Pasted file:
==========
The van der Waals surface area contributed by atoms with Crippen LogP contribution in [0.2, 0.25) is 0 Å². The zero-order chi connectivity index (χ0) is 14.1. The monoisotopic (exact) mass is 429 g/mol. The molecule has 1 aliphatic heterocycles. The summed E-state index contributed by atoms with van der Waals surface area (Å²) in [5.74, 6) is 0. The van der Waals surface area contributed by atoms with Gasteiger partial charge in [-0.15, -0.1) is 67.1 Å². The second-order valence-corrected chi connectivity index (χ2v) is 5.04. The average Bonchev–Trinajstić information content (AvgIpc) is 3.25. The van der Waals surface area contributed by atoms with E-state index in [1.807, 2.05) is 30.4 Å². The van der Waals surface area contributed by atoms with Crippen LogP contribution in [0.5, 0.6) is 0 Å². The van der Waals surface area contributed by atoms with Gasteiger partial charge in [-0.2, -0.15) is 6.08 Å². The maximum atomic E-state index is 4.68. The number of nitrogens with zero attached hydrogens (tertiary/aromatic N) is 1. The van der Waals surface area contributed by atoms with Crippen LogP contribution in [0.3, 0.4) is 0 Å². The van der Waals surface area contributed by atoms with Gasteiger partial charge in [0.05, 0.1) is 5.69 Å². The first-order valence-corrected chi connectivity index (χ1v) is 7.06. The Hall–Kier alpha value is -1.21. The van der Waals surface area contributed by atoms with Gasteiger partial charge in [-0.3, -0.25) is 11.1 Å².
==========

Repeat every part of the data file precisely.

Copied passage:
The van der Waals surface area contributed by atoms with Crippen LogP contribution in [0.2, 0.25) is 0 Å². The zero-order chi connectivity index (χ0) is 14.1. The monoisotopic (exact) mass is 429 g/mol. The molecule has 1 aliphatic heterocycles. The summed E-state index contributed by atoms with van der Waals surface area (Å²) in [5.74, 6) is 0. The van der Waals surface area contributed by atoms with Gasteiger partial charge in [-0.15, -0.1) is 67.1 Å². The second-order valence-corrected chi connectivity index (χ2v) is 5.04. The average Bonchev–Trinajstić information content (AvgIpc) is 3.25. The van der Waals surface area contributed by atoms with E-state index in [1.807, 2.05) is 30.4 Å². The van der Waals surface area contributed by atoms with Crippen LogP contribution in [0.5, 0.6) is 0 Å². The van der Waals surface area contributed by atoms with Gasteiger partial charge in [-0.2, -0.15) is 6.08 Å². The maximum atomic E-state index is 4.68. The number of nitrogens with zero attached hydrogens (tertiary/aromatic N) is 1. The van der Waals surface area contributed by atoms with Crippen LogP contribution in [0.3, 0.4) is 0 Å². The van der Waals surface area contributed by atoms with Gasteiger partial charge in [0.05, 0.1) is 5.69 Å². The first-order valence-corrected chi connectivity index (χ1v) is 7.06. The Hall–Kier alpha value is -1.21. The van der Waals surface area contributed by atoms with Gasteiger partial charge in [-0.3, -0.25) is 11.1 Å².